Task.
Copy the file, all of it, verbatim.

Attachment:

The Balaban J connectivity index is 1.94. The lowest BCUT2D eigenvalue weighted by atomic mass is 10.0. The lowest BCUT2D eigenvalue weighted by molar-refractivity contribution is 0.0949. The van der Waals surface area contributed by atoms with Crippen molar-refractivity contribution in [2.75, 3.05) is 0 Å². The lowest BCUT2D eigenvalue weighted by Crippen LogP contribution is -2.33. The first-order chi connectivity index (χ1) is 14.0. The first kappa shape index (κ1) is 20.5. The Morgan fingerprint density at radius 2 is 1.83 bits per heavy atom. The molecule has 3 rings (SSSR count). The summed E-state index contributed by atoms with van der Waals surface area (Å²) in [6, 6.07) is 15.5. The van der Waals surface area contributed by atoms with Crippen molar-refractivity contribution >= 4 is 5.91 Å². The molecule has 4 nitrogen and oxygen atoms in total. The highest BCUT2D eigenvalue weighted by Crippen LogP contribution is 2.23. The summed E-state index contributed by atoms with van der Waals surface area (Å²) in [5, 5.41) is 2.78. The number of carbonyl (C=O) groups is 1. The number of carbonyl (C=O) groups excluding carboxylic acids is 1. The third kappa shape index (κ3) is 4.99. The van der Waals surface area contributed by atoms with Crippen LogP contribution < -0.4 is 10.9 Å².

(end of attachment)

The Balaban J connectivity index is 1.94. The lowest BCUT2D eigenvalue weighted by atomic mass is 10.0. The lowest BCUT2D eigenvalue weighted by molar-refractivity contribution is 0.0949. The van der Waals surface area contributed by atoms with Crippen molar-refractivity contribution in [2.75, 3.05) is 0 Å². The lowest BCUT2D eigenvalue weighted by Crippen LogP contribution is -2.33. The first-order chi connectivity index (χ1) is 14.0. The first kappa shape index (κ1) is 20.5. The Morgan fingerprint density at radius 2 is 1.83 bits per heavy atom. The molecule has 3 rings (SSSR count). The summed E-state index contributed by atoms with van der Waals surface area (Å²) in [6, 6.07) is 15.5. The van der Waals surface area contributed by atoms with Crippen molar-refractivity contribution >= 4 is 5.91 Å². The molecule has 4 nitrogen and oxygen atoms in total. The highest BCUT2D eigenvalue weighted by Crippen LogP contribution is 2.23. The summed E-state index contributed by atoms with van der Waals surface area (Å²) in [5, 5.41) is 2.78. The number of carbonyl (C=O) groups is 1. The number of carbonyl (C=O) groups excluding carboxylic acids is 1. The third kappa shape index (κ3) is 4.99. The van der Waals surface area contributed by atoms with Crippen LogP contribution < -0.4 is 10.9 Å².